Women s perception about food properties in a tertiary care hospital
Objective: To understand the existing food beliefs regarding hot, cold and badi (gas-producing) properties of different food items and also to assess whether there is any relationship with education of women and these beliefs.Design: A cross-sectional study.PLACE AND DURATION OF STUDY: Community Health Center (CHC), The Aga Khan University Hospital, Karachi from July to September 2000.SUBJECTS AND Methods: Four hundred adult female respondents, who came to CHC as a patient or as an attendant, were interviewed after taking verbal consent. A self-administered pre-coded and pre-tested questionnaire was filled by the respondent. Descriptive frequencies and cross tabulation were computed to assess the existing food beliefs. Chi-square test was used to assess the association between education level of women and belief regarding these food items.Results: More than three-fourth of respondents were literate. The percentages of respondents saying that certain foods were hot, cold and badi were 71%, 55% and 80% respectively. Meat, either beef or mutton, fish, egg, chicken, was perceived as hot by majority of the respondents. Majority of vegetables was perceived as cold foods in our study. The other foods like rice, yogurt, banana, watermelon, milk and cold drink were also thought to be cold by many of the respondents. Cabbage, cauliflower, potato, rice, gram and mash pulses (chane and mash-ki-dal) were highly rated as badi foods. Level of education of women didn t show any statistically significant difference in keeping beliefs regarding hot, cold and badi properties of food items.CONCLUSION: A significant concept of different properties of food exists in our culture. We recommend future studies to explore scientific basis for classifying hot, cold or badi foods and also to look into its impact on health by their restriction based on their beliefs.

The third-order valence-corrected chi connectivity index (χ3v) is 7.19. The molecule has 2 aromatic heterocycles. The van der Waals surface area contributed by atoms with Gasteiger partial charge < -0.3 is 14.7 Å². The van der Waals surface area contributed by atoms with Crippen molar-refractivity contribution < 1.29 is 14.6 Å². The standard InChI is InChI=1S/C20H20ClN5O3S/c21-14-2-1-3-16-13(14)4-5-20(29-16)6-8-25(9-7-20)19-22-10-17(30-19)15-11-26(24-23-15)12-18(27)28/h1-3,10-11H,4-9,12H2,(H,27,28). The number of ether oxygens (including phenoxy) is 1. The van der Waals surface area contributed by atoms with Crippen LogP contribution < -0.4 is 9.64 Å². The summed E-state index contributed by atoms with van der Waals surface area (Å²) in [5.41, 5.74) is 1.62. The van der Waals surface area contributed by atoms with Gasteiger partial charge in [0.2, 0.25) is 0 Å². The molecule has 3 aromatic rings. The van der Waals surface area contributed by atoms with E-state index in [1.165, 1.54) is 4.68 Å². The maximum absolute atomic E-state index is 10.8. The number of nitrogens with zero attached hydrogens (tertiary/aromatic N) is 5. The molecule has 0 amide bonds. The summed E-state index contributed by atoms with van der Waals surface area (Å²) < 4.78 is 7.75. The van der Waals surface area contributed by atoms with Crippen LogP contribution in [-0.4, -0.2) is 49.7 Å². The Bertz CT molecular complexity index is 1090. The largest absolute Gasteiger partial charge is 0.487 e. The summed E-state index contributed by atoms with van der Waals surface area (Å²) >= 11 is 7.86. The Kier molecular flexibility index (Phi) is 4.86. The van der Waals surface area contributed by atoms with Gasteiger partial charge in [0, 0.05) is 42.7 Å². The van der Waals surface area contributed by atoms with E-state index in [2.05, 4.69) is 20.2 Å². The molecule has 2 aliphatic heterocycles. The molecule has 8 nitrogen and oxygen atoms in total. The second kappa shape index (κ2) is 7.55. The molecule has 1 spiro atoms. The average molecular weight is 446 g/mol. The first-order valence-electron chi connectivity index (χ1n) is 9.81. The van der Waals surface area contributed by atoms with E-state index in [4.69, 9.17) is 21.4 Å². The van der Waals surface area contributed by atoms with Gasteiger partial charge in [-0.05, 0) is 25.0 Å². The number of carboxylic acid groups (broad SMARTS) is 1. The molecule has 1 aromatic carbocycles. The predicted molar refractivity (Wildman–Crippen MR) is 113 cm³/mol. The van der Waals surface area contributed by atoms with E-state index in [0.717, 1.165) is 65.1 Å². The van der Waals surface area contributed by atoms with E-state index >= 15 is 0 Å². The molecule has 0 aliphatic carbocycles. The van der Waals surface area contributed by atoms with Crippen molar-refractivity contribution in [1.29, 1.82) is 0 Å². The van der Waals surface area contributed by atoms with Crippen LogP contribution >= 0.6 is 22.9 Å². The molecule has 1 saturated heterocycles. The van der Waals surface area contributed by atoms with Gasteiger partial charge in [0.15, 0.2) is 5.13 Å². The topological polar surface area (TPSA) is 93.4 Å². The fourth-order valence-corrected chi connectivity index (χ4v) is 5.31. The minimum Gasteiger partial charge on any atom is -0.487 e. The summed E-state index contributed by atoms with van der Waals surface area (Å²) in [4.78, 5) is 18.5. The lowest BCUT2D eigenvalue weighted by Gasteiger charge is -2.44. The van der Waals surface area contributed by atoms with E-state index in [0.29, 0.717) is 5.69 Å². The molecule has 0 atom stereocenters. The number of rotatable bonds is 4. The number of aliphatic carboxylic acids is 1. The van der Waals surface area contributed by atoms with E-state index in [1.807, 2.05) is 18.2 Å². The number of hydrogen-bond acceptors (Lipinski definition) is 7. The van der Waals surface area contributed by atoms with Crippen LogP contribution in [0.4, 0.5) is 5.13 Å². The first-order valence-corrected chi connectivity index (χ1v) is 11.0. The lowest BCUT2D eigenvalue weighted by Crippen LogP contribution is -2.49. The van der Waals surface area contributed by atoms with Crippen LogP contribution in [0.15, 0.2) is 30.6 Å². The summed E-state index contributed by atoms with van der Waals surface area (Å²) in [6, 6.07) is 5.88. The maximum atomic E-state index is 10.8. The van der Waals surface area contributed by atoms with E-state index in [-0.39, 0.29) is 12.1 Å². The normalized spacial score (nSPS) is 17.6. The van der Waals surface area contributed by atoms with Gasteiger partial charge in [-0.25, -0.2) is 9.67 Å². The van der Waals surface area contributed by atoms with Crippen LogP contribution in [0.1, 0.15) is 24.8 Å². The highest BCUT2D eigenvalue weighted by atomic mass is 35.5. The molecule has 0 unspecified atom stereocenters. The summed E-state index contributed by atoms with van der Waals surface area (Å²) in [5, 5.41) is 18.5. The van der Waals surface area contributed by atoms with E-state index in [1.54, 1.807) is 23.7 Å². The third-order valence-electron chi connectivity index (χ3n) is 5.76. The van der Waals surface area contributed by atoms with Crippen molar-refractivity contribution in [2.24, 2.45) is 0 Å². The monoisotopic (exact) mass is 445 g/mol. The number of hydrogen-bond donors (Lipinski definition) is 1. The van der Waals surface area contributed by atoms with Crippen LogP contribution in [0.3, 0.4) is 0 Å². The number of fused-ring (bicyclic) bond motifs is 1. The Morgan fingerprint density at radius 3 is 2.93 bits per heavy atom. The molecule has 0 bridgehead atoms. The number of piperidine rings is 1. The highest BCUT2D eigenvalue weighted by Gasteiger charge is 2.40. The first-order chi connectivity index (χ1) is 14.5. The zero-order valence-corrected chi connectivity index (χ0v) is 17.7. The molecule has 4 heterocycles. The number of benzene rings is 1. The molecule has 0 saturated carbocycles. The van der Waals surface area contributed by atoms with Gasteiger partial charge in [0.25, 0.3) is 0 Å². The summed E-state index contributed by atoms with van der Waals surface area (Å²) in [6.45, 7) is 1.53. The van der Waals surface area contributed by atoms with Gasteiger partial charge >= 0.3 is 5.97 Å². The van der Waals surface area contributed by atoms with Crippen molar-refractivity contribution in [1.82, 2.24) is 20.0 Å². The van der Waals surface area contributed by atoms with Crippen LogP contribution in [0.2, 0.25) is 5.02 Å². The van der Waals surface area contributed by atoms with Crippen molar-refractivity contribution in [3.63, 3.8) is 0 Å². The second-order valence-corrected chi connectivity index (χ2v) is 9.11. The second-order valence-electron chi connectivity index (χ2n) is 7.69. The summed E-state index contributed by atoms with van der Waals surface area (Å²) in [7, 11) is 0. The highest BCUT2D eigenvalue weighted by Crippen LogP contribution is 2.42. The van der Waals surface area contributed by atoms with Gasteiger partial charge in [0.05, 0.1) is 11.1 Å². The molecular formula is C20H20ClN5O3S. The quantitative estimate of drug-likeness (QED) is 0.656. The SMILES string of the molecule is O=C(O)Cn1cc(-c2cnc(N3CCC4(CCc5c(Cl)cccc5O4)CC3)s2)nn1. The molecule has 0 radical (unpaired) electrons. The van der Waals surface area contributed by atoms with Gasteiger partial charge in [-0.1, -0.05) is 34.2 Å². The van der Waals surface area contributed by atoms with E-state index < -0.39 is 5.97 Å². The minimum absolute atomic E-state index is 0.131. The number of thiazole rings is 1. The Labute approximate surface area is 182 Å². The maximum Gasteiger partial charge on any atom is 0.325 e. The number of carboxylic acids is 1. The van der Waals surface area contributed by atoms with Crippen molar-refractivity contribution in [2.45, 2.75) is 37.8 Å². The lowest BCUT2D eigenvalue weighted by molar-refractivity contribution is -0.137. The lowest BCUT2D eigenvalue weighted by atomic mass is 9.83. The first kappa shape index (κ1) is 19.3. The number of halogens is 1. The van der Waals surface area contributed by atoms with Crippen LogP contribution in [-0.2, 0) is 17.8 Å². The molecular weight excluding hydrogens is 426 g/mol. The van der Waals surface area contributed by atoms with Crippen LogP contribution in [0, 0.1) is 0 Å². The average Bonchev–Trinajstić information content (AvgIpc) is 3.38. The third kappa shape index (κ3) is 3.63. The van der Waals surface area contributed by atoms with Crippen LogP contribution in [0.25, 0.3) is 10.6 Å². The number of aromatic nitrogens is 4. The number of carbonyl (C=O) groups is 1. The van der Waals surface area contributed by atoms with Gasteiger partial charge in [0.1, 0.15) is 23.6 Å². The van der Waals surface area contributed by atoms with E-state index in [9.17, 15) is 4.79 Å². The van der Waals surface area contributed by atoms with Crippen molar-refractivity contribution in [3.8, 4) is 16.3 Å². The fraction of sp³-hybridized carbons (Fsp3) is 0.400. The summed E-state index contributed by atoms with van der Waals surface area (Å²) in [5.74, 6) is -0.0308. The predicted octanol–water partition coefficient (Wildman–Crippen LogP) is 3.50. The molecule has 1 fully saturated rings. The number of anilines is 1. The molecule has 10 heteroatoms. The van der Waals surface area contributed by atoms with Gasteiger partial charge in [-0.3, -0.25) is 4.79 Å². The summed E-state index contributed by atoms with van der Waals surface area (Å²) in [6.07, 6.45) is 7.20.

Publication ( Name of Journal)
Journal of the College of Physicians and Surgeons Pakistan
Ali, N. S.,
Azam, S. I.,
(2003). Women s perception about food properties in a tertiary care hospital. Journal of the College of Physicians and Surgeons Pakistan, 13(9), 501-503.
Available at: https://ecommons.aku.edu/pakistan_fhs_mc_fam_med/229